Purchases of natural, organic remain steady
Sept. 14, 2011
by Meat&Poultry Staff
AUSTIN, Texas – Increasing food costs haven't curtailed most Americans' appetite for natural and organic foods, according to results of the latest Annual Food Shopping Trends Tracker Survey. Conducted online in August by Harris Interactive on behalf of Whole Foods Market Inc., the poll found that of 2,112 adults surveyed, nearly three out of four (74 percent) wouldn't compromise on the quality of the food they buy.
Seventy-two percent of Americans surveyed said they would continue to buy the same amount of natural and/or organic foods as they always have, and 24 percent of respondents said natural and/or organic foods would make up more than a quarter of their total household food purchases this year. Eighty-two percent of survey respondents said current food prices have affected their grocery shopping, and more than 75 percent said they have changed their cooking and eating habits due to the economy, with 57 percent reporting that they eat dinner at home and eat out less often.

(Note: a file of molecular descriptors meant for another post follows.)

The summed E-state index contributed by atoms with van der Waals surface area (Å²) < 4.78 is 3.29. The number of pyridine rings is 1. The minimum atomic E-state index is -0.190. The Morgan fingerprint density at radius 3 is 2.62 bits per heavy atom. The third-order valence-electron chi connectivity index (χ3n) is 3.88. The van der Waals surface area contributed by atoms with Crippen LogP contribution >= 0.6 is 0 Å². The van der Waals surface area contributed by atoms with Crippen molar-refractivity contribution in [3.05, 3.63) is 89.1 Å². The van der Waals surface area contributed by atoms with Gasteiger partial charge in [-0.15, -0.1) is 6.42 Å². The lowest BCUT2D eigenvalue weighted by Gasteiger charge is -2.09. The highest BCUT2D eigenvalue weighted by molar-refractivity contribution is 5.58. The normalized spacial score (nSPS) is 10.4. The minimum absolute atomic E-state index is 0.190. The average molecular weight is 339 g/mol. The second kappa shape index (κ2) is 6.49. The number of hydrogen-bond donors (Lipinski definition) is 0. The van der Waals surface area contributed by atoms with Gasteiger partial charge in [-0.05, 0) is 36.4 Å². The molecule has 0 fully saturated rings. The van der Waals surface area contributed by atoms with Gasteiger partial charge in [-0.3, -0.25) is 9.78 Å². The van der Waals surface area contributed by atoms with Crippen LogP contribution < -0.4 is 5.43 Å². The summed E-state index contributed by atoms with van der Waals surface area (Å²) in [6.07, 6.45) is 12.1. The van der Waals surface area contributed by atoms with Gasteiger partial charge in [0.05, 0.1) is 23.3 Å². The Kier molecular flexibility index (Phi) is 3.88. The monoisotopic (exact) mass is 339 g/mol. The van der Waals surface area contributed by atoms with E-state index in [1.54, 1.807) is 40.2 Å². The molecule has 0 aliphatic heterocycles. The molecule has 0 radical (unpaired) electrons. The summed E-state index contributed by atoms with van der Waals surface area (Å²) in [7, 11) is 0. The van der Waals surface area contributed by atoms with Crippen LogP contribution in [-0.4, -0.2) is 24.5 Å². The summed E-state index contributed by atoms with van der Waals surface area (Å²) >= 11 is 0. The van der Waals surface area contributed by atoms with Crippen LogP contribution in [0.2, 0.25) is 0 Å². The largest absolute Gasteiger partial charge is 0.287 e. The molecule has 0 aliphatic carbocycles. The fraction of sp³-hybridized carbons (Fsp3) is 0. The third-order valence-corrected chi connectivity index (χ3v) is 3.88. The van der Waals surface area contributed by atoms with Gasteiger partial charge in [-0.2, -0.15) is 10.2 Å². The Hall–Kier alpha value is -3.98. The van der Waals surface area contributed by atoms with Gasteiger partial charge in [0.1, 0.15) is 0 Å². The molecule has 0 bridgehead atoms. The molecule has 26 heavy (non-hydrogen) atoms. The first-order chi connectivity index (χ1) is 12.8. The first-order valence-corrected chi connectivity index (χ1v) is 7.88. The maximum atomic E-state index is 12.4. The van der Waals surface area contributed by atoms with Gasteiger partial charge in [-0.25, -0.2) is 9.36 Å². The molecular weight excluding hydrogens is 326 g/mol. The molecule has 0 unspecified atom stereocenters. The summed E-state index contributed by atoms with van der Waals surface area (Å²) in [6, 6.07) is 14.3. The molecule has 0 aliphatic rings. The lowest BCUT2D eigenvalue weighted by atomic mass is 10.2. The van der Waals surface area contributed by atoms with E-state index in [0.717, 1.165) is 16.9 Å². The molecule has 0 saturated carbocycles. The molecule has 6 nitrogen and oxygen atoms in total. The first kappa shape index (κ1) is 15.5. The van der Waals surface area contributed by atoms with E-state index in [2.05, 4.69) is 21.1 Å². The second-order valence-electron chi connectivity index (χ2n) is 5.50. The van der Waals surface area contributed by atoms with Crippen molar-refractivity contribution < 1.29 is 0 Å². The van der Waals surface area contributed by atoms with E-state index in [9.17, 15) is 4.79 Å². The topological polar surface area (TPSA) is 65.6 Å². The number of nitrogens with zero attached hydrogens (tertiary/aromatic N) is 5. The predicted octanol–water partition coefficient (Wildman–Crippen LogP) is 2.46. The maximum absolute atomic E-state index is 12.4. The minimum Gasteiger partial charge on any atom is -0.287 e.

Seventy percent of shoppers said they would like to find ways to be able to buy natural and organic foods within their budget, and 71 percent said they would buy natural and/or organic foods over conventional foods if prices are comparable. Whole Foods Market said it has made it a priority to offer natural and organic staples at everyday low prices with its expanded bulk offerings, more than 2,000 “365” and “365 Organic” Everyday Value lines, and promotions.
"This latest poll confirms consumers are still seeking out high-quality organic and natural products but are shopping in ways that help them to save money," said Walter Robb, co-CEO of Whole Foods Market.
The Food Shopping Trends Tracker survey was conducted online by Harris Interactive on behalf of Whole Foods Market Inc. between Aug. 16-18, among 2,112 adults ages 18 and older. This online survey is not based on a probability sample and therefore no estimate of theoretical sampling error can be calculated.